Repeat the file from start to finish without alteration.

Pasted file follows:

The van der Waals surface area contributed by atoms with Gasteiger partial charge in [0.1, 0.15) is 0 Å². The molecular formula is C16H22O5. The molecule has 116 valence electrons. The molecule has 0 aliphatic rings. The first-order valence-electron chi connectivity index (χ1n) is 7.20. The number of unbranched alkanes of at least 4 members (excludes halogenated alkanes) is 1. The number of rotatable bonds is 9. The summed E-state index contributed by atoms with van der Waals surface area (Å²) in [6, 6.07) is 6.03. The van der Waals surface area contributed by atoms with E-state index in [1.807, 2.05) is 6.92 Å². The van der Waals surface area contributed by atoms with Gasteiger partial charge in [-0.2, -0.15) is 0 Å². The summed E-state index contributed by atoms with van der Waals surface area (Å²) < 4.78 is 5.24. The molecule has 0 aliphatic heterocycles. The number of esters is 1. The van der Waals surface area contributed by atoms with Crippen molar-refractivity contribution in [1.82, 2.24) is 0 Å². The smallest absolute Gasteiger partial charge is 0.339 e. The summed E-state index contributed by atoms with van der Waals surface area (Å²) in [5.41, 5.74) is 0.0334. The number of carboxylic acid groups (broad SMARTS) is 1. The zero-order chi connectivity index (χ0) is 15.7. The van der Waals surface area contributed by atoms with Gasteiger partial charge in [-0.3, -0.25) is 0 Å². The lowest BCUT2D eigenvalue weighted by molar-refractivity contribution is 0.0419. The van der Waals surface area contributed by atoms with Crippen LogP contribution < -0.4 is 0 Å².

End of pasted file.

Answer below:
The van der Waals surface area contributed by atoms with Gasteiger partial charge in [0.1, 0.15) is 0 Å². The molecular formula is C16H22O5. The molecule has 116 valence electrons. The molecule has 0 aliphatic rings. The first-order valence-electron chi connectivity index (χ1n) is 7.20. The number of unbranched alkanes of at least 4 members (excludes halogenated alkanes) is 1. The number of rotatable bonds is 9. The summed E-state index contributed by atoms with van der Waals surface area (Å²) in [6, 6.07) is 6.03. The van der Waals surface area contributed by atoms with E-state index in [1.807, 2.05) is 6.92 Å². The van der Waals surface area contributed by atoms with Gasteiger partial charge in [-0.2, -0.15) is 0 Å². The summed E-state index contributed by atoms with van der Waals surface area (Å²) < 4.78 is 5.24. The molecule has 0 aliphatic heterocycles. The number of esters is 1. The van der Waals surface area contributed by atoms with Crippen molar-refractivity contribution in [1.82, 2.24) is 0 Å². The smallest absolute Gasteiger partial charge is 0.339 e. The summed E-state index contributed by atoms with van der Waals surface area (Å²) in [5.41, 5.74) is 0.0334. The number of carboxylic acid groups (broad SMARTS) is 1. The zero-order chi connectivity index (χ0) is 15.7. The van der Waals surface area contributed by atoms with Gasteiger partial charge in [-0.3, -0.25) is 0 Å². The lowest BCUT2D eigenvalue weighted by molar-refractivity contribution is 0.0419. The van der Waals surface area contributed by atoms with Crippen LogP contribution < -0.4 is 0 Å².